Skip Ribbon Commands
Skip to main content
 
 

What happens if hospitals reach capacity? There’s a plan.

May 11, 2020

A work group tours a potential alternate care site


One of the fears during the COVID-19 crisis has been that if too many people get sick at one time, hospitals won’t have enough room to treat them. Fortunately, the State Healthcare Coordination Center (SHCC) work group has been occupied with solving that very problem before it happens. The work group has identified potential alternate care sites (ACS) and is now in the process of creating a plan to use them, if needed.

The SHCC works within the State Emergency Operations Center (SEOC) and is made up of staff from the Minnesota Department of Public Safety division of Homeland Security and Emergency Management (DPS-HSEM), the U.S. Army Corps of Engineers, the Minnesota National Guard and the Minnesota Department of Health (MDH). The group traveled the state to assess potential ACS facilities in eight Minnesota regions that would add more than 5,700 beds for non-critical medical care. Any ACS facility had to meet specific criteria ranging from contract considerations and leases to width of corridors and adequate power supply.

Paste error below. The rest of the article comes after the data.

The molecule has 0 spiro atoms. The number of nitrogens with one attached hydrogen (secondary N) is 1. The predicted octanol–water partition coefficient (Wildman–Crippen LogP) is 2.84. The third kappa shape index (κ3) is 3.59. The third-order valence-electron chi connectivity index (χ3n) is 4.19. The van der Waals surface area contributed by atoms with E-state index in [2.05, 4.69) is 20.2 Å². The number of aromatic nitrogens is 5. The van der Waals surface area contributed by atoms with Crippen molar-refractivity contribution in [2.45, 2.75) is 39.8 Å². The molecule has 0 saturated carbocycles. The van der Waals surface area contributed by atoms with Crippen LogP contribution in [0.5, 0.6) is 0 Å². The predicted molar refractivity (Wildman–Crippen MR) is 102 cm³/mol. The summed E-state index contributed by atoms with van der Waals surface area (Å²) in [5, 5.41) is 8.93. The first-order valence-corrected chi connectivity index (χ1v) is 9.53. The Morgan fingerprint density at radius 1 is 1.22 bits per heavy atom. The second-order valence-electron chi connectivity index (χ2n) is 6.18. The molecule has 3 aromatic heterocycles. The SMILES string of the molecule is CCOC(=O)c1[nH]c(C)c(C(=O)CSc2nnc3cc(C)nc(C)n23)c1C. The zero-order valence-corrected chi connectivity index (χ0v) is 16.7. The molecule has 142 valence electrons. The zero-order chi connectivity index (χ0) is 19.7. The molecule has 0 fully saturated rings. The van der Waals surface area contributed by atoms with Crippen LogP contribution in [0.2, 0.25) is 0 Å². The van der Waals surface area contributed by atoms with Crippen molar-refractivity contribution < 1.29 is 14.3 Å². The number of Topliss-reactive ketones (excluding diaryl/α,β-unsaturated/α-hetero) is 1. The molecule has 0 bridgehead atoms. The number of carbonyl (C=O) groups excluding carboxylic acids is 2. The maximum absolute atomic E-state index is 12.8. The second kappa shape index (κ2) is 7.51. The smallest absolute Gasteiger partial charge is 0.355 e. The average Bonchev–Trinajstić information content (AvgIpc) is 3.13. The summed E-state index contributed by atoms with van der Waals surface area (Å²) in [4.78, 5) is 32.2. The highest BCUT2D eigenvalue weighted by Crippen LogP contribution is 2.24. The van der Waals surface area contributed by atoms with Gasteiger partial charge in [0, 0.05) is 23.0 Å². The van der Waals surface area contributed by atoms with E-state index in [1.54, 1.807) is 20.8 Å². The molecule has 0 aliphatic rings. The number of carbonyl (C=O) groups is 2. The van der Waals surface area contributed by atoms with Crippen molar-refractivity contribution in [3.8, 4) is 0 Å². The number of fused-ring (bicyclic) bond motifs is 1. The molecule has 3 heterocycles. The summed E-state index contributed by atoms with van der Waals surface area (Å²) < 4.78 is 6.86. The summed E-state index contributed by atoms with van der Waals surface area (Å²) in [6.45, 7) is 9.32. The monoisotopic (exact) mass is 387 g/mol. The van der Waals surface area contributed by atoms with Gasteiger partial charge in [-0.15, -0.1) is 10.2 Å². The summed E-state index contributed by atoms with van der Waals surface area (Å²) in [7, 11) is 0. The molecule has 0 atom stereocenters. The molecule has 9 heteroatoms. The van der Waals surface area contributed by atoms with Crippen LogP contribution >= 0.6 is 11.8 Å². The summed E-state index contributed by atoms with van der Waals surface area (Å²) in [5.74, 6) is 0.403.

The hope is that these ACS facilities will never have to be used. Regional hospitals will start by occupying more than 16,000 beds – including general beds, additional non-critical care beds, critical care (ICU) beds and variable critical care (ICU) beds. This is known as meeting and exceeding “surge capacity.” Only then will an ACS be activated. The MDH is tracking hospital surge capacities and posting the data online to the COVID-19 Response and Preparation Capacity Dashboard.

Critical and intensive care patients would stay in the hospitals, and the ACS facilities would provide low-level medical care or monitoring only – think general medical care, perhaps with oxygen and IV fluids.

Although it is not needed now (and my never be), the SHCC is using Presbyterian Homes-Langton Place in Roseville as a test site to determine what types of retrofits are needed to transform it into an ACS. The work group will use it as practice for their procedures to open up an ACS location, so if others are needed, they can open quickly and efficiently to relieve hospitals.

Right now, regional hospitals in Minnesota haven’t reached surge capacity – and they may never do so. But if they do, the SHCC is making sure that there will be enough beds throughout the state to care for those who need it.